Comparing the Costs and Benefits of Two Approaches to Addressing Nonpayment of Child Support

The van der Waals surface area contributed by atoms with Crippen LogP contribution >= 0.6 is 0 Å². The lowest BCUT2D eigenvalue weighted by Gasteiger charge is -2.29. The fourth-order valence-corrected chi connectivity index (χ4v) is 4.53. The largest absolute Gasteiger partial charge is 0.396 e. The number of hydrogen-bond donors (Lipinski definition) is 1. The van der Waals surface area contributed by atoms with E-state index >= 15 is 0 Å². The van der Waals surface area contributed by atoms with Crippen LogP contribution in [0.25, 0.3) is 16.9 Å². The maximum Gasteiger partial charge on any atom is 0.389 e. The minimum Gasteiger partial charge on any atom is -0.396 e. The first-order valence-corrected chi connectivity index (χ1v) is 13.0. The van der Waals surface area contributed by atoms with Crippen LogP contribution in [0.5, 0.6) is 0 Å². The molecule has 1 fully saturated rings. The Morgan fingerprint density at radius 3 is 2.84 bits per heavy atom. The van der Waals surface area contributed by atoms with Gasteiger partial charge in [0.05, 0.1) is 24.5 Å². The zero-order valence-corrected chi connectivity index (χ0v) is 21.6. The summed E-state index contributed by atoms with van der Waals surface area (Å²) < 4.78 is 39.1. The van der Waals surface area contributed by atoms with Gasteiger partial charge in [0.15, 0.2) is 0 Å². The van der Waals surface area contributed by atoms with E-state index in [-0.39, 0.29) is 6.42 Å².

In recent years, policymakers and researchers have questioned the fairness and effectiveness of pursuing civil contempt to secure child support payments, particularly for parents with low incomes. Civil contempt proceedings are costly, burdensome, and often counterproductive to the goals of the child support program. They can impede employment, increase child support debt, alienate noncustodial parents from their children, and decrease parents’ future cooperation. Developed by the Office of Child Support Services, the Procedural Justice-Informed Alternatives to Contempt (PJAC) demonstration assessed a different approach to improving child support payments. PJAC services aimed to address noncustodial parents’ reasons for nonpayment, promote positive engagement with the child support program and the other parent, and improve the consistency and completeness of their payments. This MDRC report compares the benefits and costs of PJAC services with those of business-as-usual child support enforcement.